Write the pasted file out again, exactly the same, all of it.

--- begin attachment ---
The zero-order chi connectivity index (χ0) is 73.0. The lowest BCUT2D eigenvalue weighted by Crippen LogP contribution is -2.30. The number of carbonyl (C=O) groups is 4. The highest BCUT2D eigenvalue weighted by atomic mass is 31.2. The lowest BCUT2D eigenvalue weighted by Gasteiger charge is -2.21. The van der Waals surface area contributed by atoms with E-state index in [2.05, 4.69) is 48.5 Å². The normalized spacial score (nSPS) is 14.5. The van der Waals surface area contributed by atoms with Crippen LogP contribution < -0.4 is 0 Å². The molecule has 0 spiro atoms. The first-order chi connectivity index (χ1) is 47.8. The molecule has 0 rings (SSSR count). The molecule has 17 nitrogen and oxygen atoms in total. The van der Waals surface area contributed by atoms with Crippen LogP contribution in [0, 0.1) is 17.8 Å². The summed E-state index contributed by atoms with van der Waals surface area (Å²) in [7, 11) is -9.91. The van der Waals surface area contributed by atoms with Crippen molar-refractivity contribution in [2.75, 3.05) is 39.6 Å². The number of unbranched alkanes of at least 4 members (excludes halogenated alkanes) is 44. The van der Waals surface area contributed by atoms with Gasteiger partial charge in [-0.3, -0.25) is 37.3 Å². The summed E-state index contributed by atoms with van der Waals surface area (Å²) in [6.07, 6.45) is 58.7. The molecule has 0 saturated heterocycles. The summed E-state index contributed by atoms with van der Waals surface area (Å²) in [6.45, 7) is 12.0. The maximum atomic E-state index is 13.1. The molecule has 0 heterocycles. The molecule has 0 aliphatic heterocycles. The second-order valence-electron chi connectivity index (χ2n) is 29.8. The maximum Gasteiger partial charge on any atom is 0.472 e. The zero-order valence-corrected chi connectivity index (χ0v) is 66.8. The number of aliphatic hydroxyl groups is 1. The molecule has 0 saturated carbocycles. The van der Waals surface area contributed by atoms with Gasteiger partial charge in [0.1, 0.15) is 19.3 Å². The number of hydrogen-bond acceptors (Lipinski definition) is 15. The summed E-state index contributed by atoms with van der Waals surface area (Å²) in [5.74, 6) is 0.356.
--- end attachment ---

The zero-order chi connectivity index (χ0) is 73.0. The lowest BCUT2D eigenvalue weighted by Crippen LogP contribution is -2.30. The number of carbonyl (C=O) groups is 4. The highest BCUT2D eigenvalue weighted by atomic mass is 31.2. The lowest BCUT2D eigenvalue weighted by Gasteiger charge is -2.21. The van der Waals surface area contributed by atoms with E-state index in [2.05, 4.69) is 48.5 Å². The normalized spacial score (nSPS) is 14.5. The van der Waals surface area contributed by atoms with Crippen LogP contribution < -0.4 is 0 Å². The molecule has 0 spiro atoms. The first-order chi connectivity index (χ1) is 47.8. The molecule has 0 rings (SSSR count). The molecule has 17 nitrogen and oxygen atoms in total. The van der Waals surface area contributed by atoms with Crippen LogP contribution in [0, 0.1) is 17.8 Å². The summed E-state index contributed by atoms with van der Waals surface area (Å²) in [7, 11) is -9.91. The van der Waals surface area contributed by atoms with Crippen molar-refractivity contribution in [2.75, 3.05) is 39.6 Å². The number of unbranched alkanes of at least 4 members (excludes halogenated alkanes) is 44. The van der Waals surface area contributed by atoms with Gasteiger partial charge in [-0.3, -0.25) is 37.3 Å². The summed E-state index contributed by atoms with van der Waals surface area (Å²) in [6.07, 6.45) is 58.7. The molecule has 0 saturated heterocycles. The summed E-state index contributed by atoms with van der Waals surface area (Å²) in [6.45, 7) is 12.0. The maximum atomic E-state index is 13.1. The molecule has 0 heterocycles. The molecule has 0 aliphatic heterocycles. The second-order valence-electron chi connectivity index (χ2n) is 29.8. The maximum Gasteiger partial charge on any atom is 0.472 e. The zero-order valence-corrected chi connectivity index (χ0v) is 66.8. The number of aliphatic hydroxyl groups is 1. The molecule has 0 saturated carbocycles. The van der Waals surface area contributed by atoms with Gasteiger partial charge in [0.1, 0.15) is 19.3 Å². The number of hydrogen-bond acceptors (Lipinski definition) is 15. The summed E-state index contributed by atoms with van der Waals surface area (Å²) in [5.74, 6) is 0.356.